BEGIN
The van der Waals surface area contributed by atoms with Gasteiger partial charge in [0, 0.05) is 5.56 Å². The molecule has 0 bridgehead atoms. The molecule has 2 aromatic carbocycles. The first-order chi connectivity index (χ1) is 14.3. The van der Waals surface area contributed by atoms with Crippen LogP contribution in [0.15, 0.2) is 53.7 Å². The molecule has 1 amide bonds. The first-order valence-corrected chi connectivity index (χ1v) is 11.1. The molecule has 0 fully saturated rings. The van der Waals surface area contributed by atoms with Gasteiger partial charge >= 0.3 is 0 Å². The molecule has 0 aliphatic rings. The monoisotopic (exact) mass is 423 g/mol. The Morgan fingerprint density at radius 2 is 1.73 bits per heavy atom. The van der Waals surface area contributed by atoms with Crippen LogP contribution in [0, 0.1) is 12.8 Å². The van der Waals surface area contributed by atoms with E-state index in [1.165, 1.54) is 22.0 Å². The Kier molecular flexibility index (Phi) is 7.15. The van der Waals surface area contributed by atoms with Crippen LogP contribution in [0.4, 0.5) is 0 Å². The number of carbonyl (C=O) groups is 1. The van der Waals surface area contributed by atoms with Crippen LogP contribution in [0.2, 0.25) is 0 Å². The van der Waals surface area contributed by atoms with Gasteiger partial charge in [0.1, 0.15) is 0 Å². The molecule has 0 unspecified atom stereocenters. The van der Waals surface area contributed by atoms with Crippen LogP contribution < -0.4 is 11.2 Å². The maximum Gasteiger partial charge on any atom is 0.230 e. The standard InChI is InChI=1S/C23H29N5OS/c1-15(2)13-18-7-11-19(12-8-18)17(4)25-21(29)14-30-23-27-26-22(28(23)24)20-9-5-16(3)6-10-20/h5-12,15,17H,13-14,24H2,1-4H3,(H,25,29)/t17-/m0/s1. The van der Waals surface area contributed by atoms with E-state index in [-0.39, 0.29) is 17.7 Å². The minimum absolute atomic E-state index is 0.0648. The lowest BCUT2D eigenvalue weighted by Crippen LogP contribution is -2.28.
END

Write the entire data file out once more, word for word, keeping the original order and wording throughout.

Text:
The van der Waals surface area contributed by atoms with Gasteiger partial charge in [0, 0.05) is 5.56 Å². The molecule has 0 bridgehead atoms. The molecule has 2 aromatic carbocycles. The first-order chi connectivity index (χ1) is 14.3. The van der Waals surface area contributed by atoms with Crippen LogP contribution in [0.15, 0.2) is 53.7 Å². The molecule has 1 amide bonds. The first-order valence-corrected chi connectivity index (χ1v) is 11.1. The molecule has 0 fully saturated rings. The van der Waals surface area contributed by atoms with Gasteiger partial charge >= 0.3 is 0 Å². The molecule has 0 aliphatic rings. The monoisotopic (exact) mass is 423 g/mol. The Morgan fingerprint density at radius 2 is 1.73 bits per heavy atom. The van der Waals surface area contributed by atoms with Crippen LogP contribution in [0, 0.1) is 12.8 Å². The van der Waals surface area contributed by atoms with E-state index in [1.165, 1.54) is 22.0 Å². The Kier molecular flexibility index (Phi) is 7.15. The van der Waals surface area contributed by atoms with Crippen LogP contribution in [0.4, 0.5) is 0 Å². The number of carbonyl (C=O) groups is 1. The van der Waals surface area contributed by atoms with Crippen LogP contribution in [0.2, 0.25) is 0 Å². The van der Waals surface area contributed by atoms with Gasteiger partial charge in [0.1, 0.15) is 0 Å². The molecule has 0 unspecified atom stereocenters. The van der Waals surface area contributed by atoms with Crippen LogP contribution < -0.4 is 11.2 Å². The maximum Gasteiger partial charge on any atom is 0.230 e. The standard InChI is InChI=1S/C23H29N5OS/c1-15(2)13-18-7-11-19(12-8-18)17(4)25-21(29)14-30-23-27-26-22(28(23)24)20-9-5-16(3)6-10-20/h5-12,15,17H,13-14,24H2,1-4H3,(H,25,29)/t17-/m0/s1. The van der Waals surface area contributed by atoms with E-state index in [-0.39, 0.29) is 17.7 Å². The minimum absolute atomic E-state index is 0.0648. The lowest BCUT2D eigenvalue weighted by Crippen LogP contribution is -2.28.